Acting now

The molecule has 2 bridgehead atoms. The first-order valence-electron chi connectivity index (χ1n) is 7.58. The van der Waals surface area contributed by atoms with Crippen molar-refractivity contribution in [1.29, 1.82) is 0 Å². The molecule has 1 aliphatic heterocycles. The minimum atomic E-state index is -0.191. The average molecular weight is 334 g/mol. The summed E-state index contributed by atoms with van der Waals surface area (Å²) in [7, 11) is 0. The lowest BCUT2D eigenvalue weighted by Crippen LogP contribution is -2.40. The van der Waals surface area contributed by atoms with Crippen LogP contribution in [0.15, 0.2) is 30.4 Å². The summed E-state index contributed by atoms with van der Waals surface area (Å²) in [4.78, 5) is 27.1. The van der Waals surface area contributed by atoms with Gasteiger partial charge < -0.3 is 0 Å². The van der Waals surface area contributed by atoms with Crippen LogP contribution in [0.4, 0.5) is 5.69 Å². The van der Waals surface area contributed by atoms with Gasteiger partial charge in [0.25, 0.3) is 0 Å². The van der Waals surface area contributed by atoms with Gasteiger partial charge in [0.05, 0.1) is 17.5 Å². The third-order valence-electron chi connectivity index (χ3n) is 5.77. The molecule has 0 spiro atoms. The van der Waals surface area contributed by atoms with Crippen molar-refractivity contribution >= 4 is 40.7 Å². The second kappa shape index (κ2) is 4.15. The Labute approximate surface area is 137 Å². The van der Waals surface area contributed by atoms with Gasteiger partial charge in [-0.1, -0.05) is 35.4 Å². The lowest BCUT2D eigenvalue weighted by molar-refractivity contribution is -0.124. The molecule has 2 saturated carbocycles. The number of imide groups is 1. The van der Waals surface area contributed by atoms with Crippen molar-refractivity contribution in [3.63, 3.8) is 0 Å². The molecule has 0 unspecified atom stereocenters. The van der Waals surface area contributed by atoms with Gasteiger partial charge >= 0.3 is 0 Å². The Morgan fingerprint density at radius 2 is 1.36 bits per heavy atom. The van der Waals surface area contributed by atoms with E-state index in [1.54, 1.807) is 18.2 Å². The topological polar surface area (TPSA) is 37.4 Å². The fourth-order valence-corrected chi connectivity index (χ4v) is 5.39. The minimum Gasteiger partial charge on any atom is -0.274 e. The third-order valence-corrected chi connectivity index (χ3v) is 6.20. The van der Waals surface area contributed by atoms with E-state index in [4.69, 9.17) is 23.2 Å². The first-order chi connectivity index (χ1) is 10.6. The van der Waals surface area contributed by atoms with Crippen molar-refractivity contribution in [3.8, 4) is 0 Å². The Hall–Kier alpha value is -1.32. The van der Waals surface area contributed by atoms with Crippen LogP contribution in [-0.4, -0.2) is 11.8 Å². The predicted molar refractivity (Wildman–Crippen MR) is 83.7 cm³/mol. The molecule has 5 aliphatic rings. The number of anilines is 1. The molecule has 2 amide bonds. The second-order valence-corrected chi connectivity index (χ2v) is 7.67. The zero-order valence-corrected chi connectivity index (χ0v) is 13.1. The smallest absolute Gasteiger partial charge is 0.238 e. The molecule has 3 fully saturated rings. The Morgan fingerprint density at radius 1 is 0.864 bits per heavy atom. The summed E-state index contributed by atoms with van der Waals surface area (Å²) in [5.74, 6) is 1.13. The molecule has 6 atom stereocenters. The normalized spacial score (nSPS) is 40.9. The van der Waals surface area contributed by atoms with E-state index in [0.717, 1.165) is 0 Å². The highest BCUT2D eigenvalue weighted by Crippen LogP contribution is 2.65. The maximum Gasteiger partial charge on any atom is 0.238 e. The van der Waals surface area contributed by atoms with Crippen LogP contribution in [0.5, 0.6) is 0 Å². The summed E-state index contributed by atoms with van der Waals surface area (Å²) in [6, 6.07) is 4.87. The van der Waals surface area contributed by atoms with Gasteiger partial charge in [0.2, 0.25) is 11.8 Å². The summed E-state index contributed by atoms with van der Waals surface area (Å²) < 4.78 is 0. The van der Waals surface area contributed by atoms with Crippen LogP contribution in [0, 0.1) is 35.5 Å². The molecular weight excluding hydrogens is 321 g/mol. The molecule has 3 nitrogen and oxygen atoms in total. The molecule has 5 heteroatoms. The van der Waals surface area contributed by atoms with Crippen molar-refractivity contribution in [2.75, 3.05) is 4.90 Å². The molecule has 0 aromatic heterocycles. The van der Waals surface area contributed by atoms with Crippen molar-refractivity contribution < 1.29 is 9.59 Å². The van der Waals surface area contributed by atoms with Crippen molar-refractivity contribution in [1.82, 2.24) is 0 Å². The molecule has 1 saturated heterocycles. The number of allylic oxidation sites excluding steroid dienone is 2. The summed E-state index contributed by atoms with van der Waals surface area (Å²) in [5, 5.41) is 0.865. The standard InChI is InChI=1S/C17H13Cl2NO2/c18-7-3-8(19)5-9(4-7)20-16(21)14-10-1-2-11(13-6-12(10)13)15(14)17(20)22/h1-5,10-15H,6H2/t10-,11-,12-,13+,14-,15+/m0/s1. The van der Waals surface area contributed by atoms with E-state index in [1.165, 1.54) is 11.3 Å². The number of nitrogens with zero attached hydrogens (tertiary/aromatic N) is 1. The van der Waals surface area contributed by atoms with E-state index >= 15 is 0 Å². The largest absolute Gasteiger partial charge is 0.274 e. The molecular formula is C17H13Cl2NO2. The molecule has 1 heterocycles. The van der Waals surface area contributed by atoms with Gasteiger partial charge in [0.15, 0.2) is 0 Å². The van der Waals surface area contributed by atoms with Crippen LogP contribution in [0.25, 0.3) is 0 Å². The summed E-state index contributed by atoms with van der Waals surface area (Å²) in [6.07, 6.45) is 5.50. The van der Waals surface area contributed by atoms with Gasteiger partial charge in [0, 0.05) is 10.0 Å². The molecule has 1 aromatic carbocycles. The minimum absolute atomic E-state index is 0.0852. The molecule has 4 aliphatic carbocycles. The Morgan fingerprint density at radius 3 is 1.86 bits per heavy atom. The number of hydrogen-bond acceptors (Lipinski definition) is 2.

The traditional economic policy solution to combatting climate change is to make use of the price mechanism to incentivise consumers and producers through carbon pricing. This is still extremely important and carbon prices are still too low given the scale of the task of decarbonising the world economy. But the robust findings of behavioural economics should complement, not replace price signals. There are a number of tools such as framing and saliency that can help overcome present bias. One study found that individuals who had seen an avatar of their older selves were willing to put twice as much money into long-term savings accounts as those who had only seen a virtual image of their current selves making present and future costs and benefits more immediate and salient.  In A Life on Our Planet David Attenborough attempts something similar visually by comparing what he has seen during his long lifetime with someone born in 2020.  This generation will witness and be affected by an ice-free North Pole, dying oceans, falling global food production, mass migration and starvation, rainforests turned to dry savannah’s and the unleashing of further gases into the atmosphere adding methane to carbon dioxide which will accelerate the process of global warming by the 2050s. The world will be well on the way to the sixth mass extinction by 2100, when a child born today would be 80.  I recommend that everybody who can watches the programme during the lockdown.